In Catholic moral theology there is a principle called “double effect.” This principle states that an action that has two effects (one good, one bad) is permissible if:
- The act itself is not intrinsically wrong
- The person acting intends only the good effect, and would avoid the bad effect if possible
- The good effect cannot be caused because of the bad effect
- The good effect must be in proportion to the bad effect
In some situations it may be necessary to sedate dying patients in order to relieve their pain. In such situations the secondary effects of the drugs used may hasten the death of the individual. This secondary effect may be permitted if the above listed principles are fulfilled. As such it would be argued:
- Relieving of pain is a morally good action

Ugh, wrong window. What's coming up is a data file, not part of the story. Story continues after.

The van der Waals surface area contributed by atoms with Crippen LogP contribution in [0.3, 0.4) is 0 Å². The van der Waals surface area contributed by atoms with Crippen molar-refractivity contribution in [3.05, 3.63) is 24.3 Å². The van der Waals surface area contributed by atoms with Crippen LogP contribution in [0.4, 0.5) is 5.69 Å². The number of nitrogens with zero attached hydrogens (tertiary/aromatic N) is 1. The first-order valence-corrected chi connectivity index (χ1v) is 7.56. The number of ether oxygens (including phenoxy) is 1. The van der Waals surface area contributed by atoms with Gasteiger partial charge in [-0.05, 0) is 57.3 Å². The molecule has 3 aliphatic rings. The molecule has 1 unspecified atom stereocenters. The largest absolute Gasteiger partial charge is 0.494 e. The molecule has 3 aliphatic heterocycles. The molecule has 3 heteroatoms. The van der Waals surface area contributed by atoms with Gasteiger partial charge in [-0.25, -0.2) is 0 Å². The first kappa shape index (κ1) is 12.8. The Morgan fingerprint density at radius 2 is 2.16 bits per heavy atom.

- Intending to relieve pain but not hasten death must be the intention; to purposely hasten death would make that action the primary intention or causation and therefore would render the action immoral.
- The hastening of death in this situation is not caused by the relieving of pain, it is caused by other secondary effects of the medication.
- The only reason that the secondary effect can be tolerated is because the person is already dying and near death; we should never give a drug that may hasten death for relatively minor illnesses; we should also keep in mind that it is quite possible that not relieving the pain could also hasten the patient’s death.
A patient may be rendered unconscious only if there is no other reasonable way to achieve pain relief. However, should that be the option that is left, it is indeed perfectly moral.